USPS makes play for regional parcel traffic
Post office unveils service designed to compete with FedEx Ground and UPS standard ground service.
The U.S. Postal Service has rolled out a shipping service it hopes will help it make inroads in markets where its presence up until now has been virtually non-existent.
The service, called "Priority Mail Regional Rate Box," is patterned after the USPS's Priority Mail flat rate offering that lets mailers pay the same rate regardless of how much material they stuff into the box. The new service is geared toward businesses shipping packages weighing between five and 15 pounds for short distances (up to 700 miles) and that need to arrive in two to three days.
The service, which was rolled out Jan. 2, takes USPS out of its comfort zone. Traditionally, USPS is competitive for shipments weighing one to five pounds and moving relatively long distances. By contrast, it is invisible in the shorter-distance lanes where nearly half of all parcels move.
Parcel-shipping distances in the United States are divided into eight "zones," based on the distance between origin and destination points. For example, a zone 1 shipment would be destined for a neighboring city from the origin point, such as a shipment originating in Los Angeles and bound for San Diego. A coast-to-coast shipment would be classified as zone 8.
Within the zone 1–4 matrix that the new USPS service will attempt to penetrate, the average length of haul is 200 miles.
The service will be available to USPS's "Commercial Base" customers that book shipments online and to its "Commercial Plus" customers that ship at least 75,000 pieces a year with USPS. The service is targeted to the business-to-consumer market and will not be available at retail post offices. It comes with a delivery confirmation feature at no charge, USPS said.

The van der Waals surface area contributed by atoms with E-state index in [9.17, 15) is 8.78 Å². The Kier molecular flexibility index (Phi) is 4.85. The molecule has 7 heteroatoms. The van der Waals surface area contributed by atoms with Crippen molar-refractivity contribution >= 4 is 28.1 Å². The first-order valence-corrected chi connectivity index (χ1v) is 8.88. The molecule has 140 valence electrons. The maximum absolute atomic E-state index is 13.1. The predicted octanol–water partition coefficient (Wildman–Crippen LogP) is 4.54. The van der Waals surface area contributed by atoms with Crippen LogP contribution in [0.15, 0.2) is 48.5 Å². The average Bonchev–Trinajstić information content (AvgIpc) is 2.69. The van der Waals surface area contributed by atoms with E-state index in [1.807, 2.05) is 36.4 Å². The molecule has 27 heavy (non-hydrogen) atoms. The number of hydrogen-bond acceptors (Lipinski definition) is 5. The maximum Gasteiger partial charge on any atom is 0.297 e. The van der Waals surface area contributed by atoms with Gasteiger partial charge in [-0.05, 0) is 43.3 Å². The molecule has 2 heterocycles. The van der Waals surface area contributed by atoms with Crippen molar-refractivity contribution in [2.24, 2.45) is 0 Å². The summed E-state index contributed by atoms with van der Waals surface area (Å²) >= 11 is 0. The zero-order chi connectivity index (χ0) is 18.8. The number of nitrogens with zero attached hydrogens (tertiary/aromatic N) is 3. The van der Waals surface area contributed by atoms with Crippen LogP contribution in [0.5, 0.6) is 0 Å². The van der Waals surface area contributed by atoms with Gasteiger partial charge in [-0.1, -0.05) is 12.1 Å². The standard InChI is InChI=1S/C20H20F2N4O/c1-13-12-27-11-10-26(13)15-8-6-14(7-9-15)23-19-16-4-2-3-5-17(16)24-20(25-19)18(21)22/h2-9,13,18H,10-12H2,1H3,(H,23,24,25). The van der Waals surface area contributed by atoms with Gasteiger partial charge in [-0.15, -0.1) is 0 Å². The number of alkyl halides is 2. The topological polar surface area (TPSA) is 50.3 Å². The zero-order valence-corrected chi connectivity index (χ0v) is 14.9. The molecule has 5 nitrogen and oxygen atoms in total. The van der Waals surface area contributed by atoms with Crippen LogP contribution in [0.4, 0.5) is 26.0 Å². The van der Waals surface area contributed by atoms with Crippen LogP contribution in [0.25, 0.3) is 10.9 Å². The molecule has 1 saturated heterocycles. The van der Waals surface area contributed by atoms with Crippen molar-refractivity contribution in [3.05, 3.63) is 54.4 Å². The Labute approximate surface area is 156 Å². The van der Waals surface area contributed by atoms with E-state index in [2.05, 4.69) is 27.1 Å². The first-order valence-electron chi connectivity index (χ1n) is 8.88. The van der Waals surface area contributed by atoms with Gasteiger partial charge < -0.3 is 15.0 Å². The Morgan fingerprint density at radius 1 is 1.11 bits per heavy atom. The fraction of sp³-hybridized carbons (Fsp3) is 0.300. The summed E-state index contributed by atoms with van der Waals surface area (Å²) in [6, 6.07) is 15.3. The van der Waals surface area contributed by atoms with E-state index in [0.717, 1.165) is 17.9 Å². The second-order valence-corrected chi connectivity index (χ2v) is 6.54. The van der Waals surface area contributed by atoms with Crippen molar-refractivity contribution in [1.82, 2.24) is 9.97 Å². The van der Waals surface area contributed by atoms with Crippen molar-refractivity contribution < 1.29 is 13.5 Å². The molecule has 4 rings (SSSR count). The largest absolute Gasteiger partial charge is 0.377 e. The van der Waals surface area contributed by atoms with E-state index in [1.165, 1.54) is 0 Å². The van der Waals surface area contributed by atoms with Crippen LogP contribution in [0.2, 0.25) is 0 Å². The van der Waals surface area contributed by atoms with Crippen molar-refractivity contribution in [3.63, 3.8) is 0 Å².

The post office has set two pricing tiers for the service: One, with a 15-pound weight limit, starts at $4.97 per box. The other, with a 20-pound weight limit, starts at $5.31 per box. Very few shipments will come close to either weight limit, however.
According to USPS, "Commercial Base" prices are, on average, 6.6 percent lower than retail postal prices. "Commercial Plus" prices average about 13.6 percent below comparable retail rates, USPS said.
Gary Reblin, vice president, shipping services, said the new service will compete with FedEx Ground, the ground-parcel unit of FedEx Corp., and UPS Inc.'s standard ground service. Both competitors offer significant discounts for high-volume customers shipping in the short zones.
Reblin said the new service will be priced competitively with FedEx and UPS. "We did a lot of research to come up with the price that we put in the market," he said.
The USPS executive said the new service gives shippers a viable third service option in the concentrated shorter-distance market. "It puts us in the five- to 15-pound category, and it puts us in the closer zones," Reblin said.
Jerry Hempstead, a former top sales executive at Airborne Express and DHL Express, and now head of a parcel consultancy that bears his name, said USPS will have an uphill battle selling the service. Hempstead noted that unlike Priority Mail, FedEx and UPS can guarantee next-day ground service in the shorter-zoned markets at discounted rates that could match or beat the USPS's prices for the new service.
About the Author
Executive Editor - News
Mark Solomon joined DC VELOCITY as senior editor in August 2008, and was promoted to his current position on January 1, 2015. He has spent more than 30 years in the transportation, logistics and supply chain management fields as a journalist and public relations professional. From 1989 to 1994, he worked in Washington as a reporter for the Journal of Commerce, covering the aviation and trucking industries, the Department of Transportation, Congress and the U.S. Supreme Court. Prior to that, he worked for Traffic World for seven years in a similar role. From 1994 to 2008, Mr. Solomon ran Media-Based Solutions, a public relations firm based in Atlanta. He graduated in 1978 with a B.A. in journalism from The American University in Washington, D.C.
More articles by Mark B. Solomon
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